Aspects of Empire in Achaemenid Sardis

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Cambridge University Press, Apr 10, 2003 - History - 325 pages
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Elspeth R. M. Dusinberre proposes a new approach to understanding the Achaemenid empire based on her study of the regional capital, Sardis. This study uses archaeological, artistic and textual sources to demonstrate that the two-hundred year Persian presence in this city had a profound impact on local social structures, revealing the region's successful absorption, both ideological and physical, into the Persian Empire. During this period, Sardis was a centre of burgeoning creativity and vitality, where a polyethnic elite devised a new culture - inspired by Iranian, Greek and local Lydian traditions - that drew on and legitimated imperial ideology. The non-elite absorbed and adapted multiple aspects of this new culture to create a wholly new profile of what it meant to be Sardian. As well as successfully bringing together the current information on the Achaemenids, this book is also an excellent contribution to empire studies.
  

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Contents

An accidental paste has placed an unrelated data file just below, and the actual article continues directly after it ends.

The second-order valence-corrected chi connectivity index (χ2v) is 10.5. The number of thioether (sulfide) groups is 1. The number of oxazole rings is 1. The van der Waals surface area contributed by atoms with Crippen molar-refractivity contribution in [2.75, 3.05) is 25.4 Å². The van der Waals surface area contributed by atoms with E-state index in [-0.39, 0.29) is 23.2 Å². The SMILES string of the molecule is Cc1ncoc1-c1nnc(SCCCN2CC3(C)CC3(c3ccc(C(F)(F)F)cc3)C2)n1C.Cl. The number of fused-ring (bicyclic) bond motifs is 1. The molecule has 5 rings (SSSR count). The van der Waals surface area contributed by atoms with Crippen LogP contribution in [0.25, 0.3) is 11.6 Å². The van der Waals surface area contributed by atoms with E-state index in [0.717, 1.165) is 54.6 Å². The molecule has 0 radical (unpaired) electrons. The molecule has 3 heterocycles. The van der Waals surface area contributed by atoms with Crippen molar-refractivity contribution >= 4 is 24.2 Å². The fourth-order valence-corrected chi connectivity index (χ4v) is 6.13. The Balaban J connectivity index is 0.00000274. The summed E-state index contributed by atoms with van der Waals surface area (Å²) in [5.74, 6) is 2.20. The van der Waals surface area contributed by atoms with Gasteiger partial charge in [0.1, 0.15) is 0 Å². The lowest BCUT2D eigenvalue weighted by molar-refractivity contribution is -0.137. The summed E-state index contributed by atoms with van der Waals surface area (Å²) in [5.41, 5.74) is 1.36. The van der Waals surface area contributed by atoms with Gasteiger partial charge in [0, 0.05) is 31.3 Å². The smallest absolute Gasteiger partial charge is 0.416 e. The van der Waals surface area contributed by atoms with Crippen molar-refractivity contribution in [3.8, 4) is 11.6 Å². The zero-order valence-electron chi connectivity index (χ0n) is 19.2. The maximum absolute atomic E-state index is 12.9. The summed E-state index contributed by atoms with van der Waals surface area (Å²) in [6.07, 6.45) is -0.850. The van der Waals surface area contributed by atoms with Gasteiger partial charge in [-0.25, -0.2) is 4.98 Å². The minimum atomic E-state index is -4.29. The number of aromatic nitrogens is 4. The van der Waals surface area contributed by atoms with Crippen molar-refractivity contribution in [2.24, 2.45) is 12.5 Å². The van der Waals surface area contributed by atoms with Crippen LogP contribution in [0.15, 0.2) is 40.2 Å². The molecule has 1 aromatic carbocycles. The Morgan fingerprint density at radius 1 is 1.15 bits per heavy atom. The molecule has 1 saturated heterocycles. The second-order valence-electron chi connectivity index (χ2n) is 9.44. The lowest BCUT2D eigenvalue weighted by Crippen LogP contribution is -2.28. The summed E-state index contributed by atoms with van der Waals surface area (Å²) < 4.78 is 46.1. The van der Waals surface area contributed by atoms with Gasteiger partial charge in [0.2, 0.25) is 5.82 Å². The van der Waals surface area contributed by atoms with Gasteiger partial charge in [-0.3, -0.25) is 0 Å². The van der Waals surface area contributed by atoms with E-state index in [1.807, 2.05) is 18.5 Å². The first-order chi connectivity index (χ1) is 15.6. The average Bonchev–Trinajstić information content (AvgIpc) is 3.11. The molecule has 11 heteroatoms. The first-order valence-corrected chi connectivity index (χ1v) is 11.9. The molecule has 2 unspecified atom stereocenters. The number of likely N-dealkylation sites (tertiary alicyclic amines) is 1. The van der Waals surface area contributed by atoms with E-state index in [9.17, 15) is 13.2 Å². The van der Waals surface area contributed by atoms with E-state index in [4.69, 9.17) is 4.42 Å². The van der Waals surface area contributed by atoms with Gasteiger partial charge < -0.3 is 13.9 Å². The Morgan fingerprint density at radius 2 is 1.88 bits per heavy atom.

Textual sources and the effects of empire
31
monuments
46
sculpture and society
78
Sardians in their own words
113
dead and living societies
128
sealstones
158
ceramic assemblages and the nonelite
172
imperialism and Achaemenid Sardis
196
Sculpture
218
Datable inscriptions
229
Mortuary remains
239
Seals
264
Achaemenid bowls
284
Index
315
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About the author (2003)

Elspeth R. M. Dusinberre (PhD, Michigan, 1997) is interested in cultural interactions in Anatolia, particularly in the ways in which the Achaemenid Empire affected local social structures and in the give-and-take between Achaemenid and other cultures. Aspects of Empire in Achaemenid Sardis (her first book) examines such issues from the vantage of the Lydian capital, while her third book, Empire, Authority, and Autonomy in Achaemenid Anatolia (Cambridge University Press, 2013) considers all of Anatolia. Her second book is a diachronic excavation monograph, Gordion Seals and Sealings: Individuals and Society (2005). She is currently studying the seal impressions on the Aramaic tablets of the Persepolis Fortification Archive (dating ca.500 BCE), and the cremation burials from Gordion. She has worked at Sardis, Gordion, and Kerkenes Dag in Turkey, as well as at sites elsewhere in the eastern Mediterranean. Professor Dusinberre teaches primarily Greek and Near Eastern archaeology. She has been awarded six University of Colorado teaching awards, the Chancellor's Faculty Recognition Award, and the Faculty Graduate Advisor Award.

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